"In American literature, African American male writers justifiably write books about their oppression," she says. "Confronting the oppressor who is white male or white woman. It's race. And the person who defines you under those circumstances is a white mind - tells you whether you're worthy or what have you. And as long as that's your preoccupation, you're defending yourself against that. Reacting to it. Reacting to the definition - saying it's not true. African American women never do that. They never write about white men. I couldn't care less - I didn't want to spend my energy refuting that gaze."
I don't know if this generalization holds up--I just haven't read enough fiction. I'm generally skeptical about these kinds of statements. But then I don't make it a habit to second guess intelligent people who are twice my age and speaking about their field of expertise.
At any rate the core of it is so true. Consider this: what if you were a medievalist and the majority of your public simply refused to accept that Charlemagne ever existed. Indeed, what if they felt their prosperity was contingent on not acknowledging it. And thus all your medievalist friends spent a great deal of time proving that Charlemagne did exist.
Think about all the other interesting questions you might never get to ask, because you were spending all your energy in refutation of myth. And this would be frustrating because surely you had true questions, questions which you actually didn't have answers for. But every time you presented your work before an audience you felt called back to 800 AD all over again.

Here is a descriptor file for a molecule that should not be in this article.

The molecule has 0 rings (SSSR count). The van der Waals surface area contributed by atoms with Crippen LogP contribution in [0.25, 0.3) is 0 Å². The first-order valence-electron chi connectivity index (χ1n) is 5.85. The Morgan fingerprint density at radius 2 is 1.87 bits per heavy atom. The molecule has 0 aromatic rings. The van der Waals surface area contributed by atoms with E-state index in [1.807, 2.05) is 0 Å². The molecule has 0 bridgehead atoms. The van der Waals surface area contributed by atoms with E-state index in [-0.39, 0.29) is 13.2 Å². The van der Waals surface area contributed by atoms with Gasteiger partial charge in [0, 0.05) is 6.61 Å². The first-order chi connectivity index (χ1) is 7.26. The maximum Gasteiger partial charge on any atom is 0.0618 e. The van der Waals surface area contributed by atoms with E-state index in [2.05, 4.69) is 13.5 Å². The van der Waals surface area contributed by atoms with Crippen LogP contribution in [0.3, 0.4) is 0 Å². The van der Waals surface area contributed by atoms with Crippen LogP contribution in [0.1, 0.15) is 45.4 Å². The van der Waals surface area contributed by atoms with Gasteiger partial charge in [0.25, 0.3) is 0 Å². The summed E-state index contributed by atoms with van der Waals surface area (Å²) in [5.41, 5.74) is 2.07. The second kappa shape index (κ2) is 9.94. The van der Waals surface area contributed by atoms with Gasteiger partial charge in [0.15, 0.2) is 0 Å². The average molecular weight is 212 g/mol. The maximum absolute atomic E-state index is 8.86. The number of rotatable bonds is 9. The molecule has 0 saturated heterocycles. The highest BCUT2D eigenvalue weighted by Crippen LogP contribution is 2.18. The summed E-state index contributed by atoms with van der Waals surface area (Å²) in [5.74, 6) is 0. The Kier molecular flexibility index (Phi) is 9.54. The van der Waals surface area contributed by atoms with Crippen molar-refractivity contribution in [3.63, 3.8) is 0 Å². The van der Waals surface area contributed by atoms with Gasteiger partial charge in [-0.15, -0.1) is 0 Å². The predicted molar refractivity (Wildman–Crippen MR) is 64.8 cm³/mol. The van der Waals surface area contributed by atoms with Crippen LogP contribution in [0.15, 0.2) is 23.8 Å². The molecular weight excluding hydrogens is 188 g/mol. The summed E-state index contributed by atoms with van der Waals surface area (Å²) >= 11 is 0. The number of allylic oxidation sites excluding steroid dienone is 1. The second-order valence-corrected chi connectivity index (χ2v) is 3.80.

I think about how the climate scientist, or the evolutionary biologist living in Tennessee must feel, and I find some sympathy. So much of black intellectual life is wasted in disabuse, in explaining yourself to other people, as opposed to yourself.
Above all, I think this is the case for HBCUs. It wasn't like we didn't talk about racism at Howard -- where Toni Morrison attended -- but we never had to explain. And we were free to consider the geography of ourselves, to understand ourselves as another country. I remember going to the CSA (Caribbean Students Association) parties. It was like some other parallel world. Or watching the fraternities and sororities come out in the Spring, something I had no understanding of at all.
Then it's over, and it will never happen again. Instead you find yourself for the umpteenth explaining that there were no black Confederates. This actually happened to me last week. I couldn't even speak. I told them "Go see Kevin."
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